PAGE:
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|Studio album by Weezer|
|Released||May 10, 2005|
|Recorded||December 2003 – February 2005, at Cello Studios, Grandmaster Recorders, Henson Studios, and Rick Rubin's home studio, Los Angeles|
|Singles from Make Believe|
Having started Vipassana meditation practices at producer Rick Rubin's suggestion, Rivers soon felt the effect of the discipline on his songwriting. One song, "Pardon Me" (Rubin's favorite) was written because meditation asked that he seek forgiveness from all those he harmed. Another song, "Hold Me", was written on a fast. The songs began to reflect a more personal side to Rivers that was suppressed on Maladroit and virtually absent from The Green Album.
The demo process
Over the course of a year and a half, several rounds of demos sessions saw the band record countless songs. The actual recording of the fifth album would not commence until December of 2003. That process also lasted the better part of fifteen months.
Album Five Recordings
- Main article: Album 5 Demos
After Maladroit was released in 2002, Weezer began work on recording a new set of songs for their next album. These songs showcased a shift in Rivers' songwriting style, focusing more on storytelling, rather than his own personal experiences.
- Main article: S.I.R. Demos
After returning from the Enlightenment Tour in September 2002, the band reconvened to record, and sessions carried through to early 2003. Many different songs were recorded, most of them multiple times.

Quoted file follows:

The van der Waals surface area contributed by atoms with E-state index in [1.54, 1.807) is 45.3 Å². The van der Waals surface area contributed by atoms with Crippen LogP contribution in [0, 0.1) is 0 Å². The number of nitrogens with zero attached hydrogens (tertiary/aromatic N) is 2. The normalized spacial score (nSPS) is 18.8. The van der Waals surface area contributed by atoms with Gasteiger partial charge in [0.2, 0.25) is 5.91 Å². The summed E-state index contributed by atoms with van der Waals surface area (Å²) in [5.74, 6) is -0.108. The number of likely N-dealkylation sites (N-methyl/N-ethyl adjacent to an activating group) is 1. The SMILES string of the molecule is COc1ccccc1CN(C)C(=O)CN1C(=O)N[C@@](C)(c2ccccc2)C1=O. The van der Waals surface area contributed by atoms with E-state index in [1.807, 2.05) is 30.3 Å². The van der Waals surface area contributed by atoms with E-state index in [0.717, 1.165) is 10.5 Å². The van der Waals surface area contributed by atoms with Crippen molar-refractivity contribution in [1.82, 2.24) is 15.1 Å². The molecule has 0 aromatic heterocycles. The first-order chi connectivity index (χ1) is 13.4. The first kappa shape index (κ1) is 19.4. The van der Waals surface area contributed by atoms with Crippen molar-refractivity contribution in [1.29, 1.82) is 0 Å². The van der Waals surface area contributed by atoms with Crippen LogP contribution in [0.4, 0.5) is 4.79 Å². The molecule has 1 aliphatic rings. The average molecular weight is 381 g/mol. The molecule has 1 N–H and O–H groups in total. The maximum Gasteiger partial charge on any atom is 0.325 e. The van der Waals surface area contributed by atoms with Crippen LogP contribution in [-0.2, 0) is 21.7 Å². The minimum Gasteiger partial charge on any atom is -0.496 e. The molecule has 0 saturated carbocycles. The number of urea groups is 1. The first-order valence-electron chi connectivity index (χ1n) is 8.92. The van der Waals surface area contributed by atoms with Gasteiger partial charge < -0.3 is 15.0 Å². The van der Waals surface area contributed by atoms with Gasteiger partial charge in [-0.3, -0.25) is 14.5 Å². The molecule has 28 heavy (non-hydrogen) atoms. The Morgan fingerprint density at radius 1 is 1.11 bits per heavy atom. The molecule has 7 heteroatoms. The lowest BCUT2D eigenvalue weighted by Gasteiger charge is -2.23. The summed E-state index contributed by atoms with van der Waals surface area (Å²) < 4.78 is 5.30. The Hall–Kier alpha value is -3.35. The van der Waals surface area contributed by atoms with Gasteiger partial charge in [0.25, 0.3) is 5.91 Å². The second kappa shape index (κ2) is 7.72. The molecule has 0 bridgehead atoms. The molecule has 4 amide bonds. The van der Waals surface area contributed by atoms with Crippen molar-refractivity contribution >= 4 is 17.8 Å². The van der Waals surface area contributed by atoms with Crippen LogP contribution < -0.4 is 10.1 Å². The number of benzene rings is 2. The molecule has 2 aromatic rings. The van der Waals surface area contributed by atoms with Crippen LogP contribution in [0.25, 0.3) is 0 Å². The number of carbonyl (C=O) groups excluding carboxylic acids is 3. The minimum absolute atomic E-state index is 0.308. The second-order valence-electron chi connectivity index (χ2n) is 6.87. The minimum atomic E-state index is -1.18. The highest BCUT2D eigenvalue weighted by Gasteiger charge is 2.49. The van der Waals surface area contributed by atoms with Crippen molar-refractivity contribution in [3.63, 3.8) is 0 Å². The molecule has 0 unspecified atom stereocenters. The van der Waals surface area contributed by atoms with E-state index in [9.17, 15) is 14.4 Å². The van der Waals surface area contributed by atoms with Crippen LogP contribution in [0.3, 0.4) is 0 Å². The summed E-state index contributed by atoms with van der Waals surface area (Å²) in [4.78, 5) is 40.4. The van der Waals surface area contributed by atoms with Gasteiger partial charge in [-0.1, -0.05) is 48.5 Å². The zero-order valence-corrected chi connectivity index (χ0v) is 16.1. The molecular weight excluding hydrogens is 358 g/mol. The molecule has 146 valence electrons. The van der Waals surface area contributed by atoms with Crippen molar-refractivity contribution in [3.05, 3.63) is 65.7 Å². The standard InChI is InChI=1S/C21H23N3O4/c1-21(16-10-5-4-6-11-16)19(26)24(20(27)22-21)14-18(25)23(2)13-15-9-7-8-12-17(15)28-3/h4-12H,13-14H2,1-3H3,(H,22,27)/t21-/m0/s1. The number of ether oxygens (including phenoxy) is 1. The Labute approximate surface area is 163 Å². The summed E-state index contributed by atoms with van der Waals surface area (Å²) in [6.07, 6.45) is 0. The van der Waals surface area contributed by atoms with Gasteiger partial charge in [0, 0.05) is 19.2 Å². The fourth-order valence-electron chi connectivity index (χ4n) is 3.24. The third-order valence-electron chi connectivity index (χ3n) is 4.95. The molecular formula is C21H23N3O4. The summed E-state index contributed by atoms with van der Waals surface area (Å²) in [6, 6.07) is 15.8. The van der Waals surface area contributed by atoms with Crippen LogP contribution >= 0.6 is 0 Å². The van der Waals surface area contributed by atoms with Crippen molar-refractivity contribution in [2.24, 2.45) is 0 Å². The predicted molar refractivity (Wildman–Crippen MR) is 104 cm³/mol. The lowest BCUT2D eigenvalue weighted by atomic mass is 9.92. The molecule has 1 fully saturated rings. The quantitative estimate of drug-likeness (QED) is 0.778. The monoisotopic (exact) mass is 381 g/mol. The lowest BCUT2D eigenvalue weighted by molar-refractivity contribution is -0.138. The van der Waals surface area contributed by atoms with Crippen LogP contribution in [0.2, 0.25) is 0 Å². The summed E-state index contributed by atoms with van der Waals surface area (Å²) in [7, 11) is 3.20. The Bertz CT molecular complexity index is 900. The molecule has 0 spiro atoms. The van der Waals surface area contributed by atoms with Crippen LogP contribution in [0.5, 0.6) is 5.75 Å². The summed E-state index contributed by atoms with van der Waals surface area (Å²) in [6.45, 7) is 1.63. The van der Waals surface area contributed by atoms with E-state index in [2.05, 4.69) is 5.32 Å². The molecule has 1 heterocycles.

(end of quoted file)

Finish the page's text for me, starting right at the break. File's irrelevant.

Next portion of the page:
Acoustic Office Demos
- Main article: Acoustic Office Demos
Leaving S.I.R. Studios, the band began to work up almost exclusively acoustic material at an office space they had rented. This process lasted throughout the summer and fall of 2004.
Make Believe demos
- Main article: Make Believe Demos
The recording process
- Main article: Make Believe Sessions
Rivers would write several demos, leave them to the band to work with, and then go back to Harvard. During breaks, the band would record and rehearse new songs. Rubin oversaw all of the recordings. The band was able to work with a new found cooperation. The band setup themselves as a democracy and for the first time since the old Amherst days, were getting along well.
Tentative album titles
During the development of Make Believe, several titles were offered both jokingly and for serious consideration.
- One Thousand Soviet Children Marching Towards The Sun
- Somnambulist's Dream
- Either Way I'm Fine
At the video shoot for "Beverly Hills," Patrick Wilson shared with fans that both "Make Believe" and "a self-titled Red album" were being considered.